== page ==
Service providers wooed by cloud opportunity, unsure of starting point

Traditional service providers are enticed by growing cloud opportunity, and are turning to established cloud providers for help entering the market.

As cloud services pervade the technology industry, traditional IT and telecommunications service providers are hotly pursuing their own cloud opportunities.

With customers looking to the cloud for solutions that these service providers once delivered, they know that offering their own cloud services will help them retain those customers. But getting into the cloud market can be intimidating without the right resources. Some traditional service providers have begun partnering with cloud providers to jumpstart their cloud businesses.

The cloud opportunity: Providers helping providers

The cloud can be a great opportunity for traditional systems integrators, IT outsourcers, data center managers and telecommunication companies. But it poses a threat at the same time, said Art Landro, CEO of Cordys, a Netherlands-based cloud platform software provider.

"If these service providers do not view the cloud as something that is going to enhance their stickiness with customers and start looking at ways to bring cloud capabilities into their traditional offerings, they will start to lose business and the opportunity for growth," he said.

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PaaS: Room for growth for cloud providers

Cordys helps traditional service providers enter the cloud market with its cloud provisioning, integration and orchestration offerings, as well as its Enterprise Cloud Platform -- a Platform as a Service (PaaS) that providers can use to build and market their own services to customers.

Fujitsu, a Tokyo-based IT services and software provider, had an established managed services and IT outsourcing business, but it recognized the need to add cloud services to its portfolio, noted Scott Harrison, vice president of software business for Fujitsu North America.

The company built six global data centers where customers could purchase compute, storage and network resources in an on-demand model. Fujitsu then worked with Cordys on developing its Interstage Business Operations Platform -- a Web-based business and IT management offering -- based on the Cordys Business Operations Platform.

The partnership with Cordys has allowed Fujitsu to implement cloud offerings much quicker. "The Cordys middleware is very flexible and easy to code in anything missing," Harrison said. "Working with Cordys has definitely gotten us into more customer conversations based on the cloud capabilities we might not have had before."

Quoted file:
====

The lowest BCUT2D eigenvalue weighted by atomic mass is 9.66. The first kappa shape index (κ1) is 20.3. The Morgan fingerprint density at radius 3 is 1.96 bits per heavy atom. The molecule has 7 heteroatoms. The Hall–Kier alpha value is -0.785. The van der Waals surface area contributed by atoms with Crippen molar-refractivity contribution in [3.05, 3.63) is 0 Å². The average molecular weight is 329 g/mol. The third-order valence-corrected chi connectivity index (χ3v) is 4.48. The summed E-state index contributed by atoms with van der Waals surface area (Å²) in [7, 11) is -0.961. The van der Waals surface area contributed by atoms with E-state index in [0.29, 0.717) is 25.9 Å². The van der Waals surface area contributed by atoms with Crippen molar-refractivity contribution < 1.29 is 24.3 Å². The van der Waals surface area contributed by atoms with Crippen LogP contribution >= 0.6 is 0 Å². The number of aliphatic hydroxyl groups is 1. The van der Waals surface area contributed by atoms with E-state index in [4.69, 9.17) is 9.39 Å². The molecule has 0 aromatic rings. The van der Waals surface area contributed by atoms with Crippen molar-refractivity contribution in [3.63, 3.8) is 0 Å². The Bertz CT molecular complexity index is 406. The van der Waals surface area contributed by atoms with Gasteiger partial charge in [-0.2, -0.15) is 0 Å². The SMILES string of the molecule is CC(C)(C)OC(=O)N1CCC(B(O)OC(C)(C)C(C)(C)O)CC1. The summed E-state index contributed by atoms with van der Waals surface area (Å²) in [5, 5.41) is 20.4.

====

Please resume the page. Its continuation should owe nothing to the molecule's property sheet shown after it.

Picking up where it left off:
Transforming into a cloud provider: Evaluate existing recourses

Just as enterprises evaluate their IT resources before investing in new hardware or software, so should service providers when adding cloud to their portfolio.

For many providers, Infrastructure as a Service (IaaS) is an easy and natural entry point into cloud services since they already have the data centers, said Sam Barnett, directing analyst for data center and cloud at Campbell, Calif.-based Infonetics Research Inc. Offering PaaS or Software as a Service (SaaS) requires a different set of expertise. Ninety-five percent of telecom service providers and colocation data center operators surveyed by Infonetics said they are now offering IaaS. Seventy-five percent of traditional telcos are using their existing networks to offer SaaS, and are also beginning to offer basic IaaS, according to Infonetics.

Hosting companies are very familiar with IaaS, noted James Staten, vice president and principal analyst for Cambridge, Mass.-based Forrester Research Inc. "IaaS doesn't require providers to have a deep understanding of automation. If [a service provider] is going to get into cloud services, it's simple because it's the closest to the business they are already in," he said.

"It's really about the level of comfort and expertise of these traditional service providers," Barnett said.

And when those service providers need help, they often turn to established cloud providers for help creating new models of services, he said.

Verizon initially tried building its own cloud business before acquiring an established cloud provider, Terremark. "Like so many service providers who think they are missing the boat, Verizon involved a cloud provider [Terremark]. Verizon is now leveraging its own network, and Terremark's expertise and data center services to offer cloud options to its customers," Barnett said.

But service providers must look at their own expertise before asking for help, Forrester's Staten said. It is more cost-effective for providers to first use the resources they already have.

"If they don't have these capabilities and skills however, they don't have a choice -- they have to turn to other cloud providers," he said.

Let us know what you think about the story; email: Gina Narcisi, news writer and follow @GeeNarcisi on Twitter.

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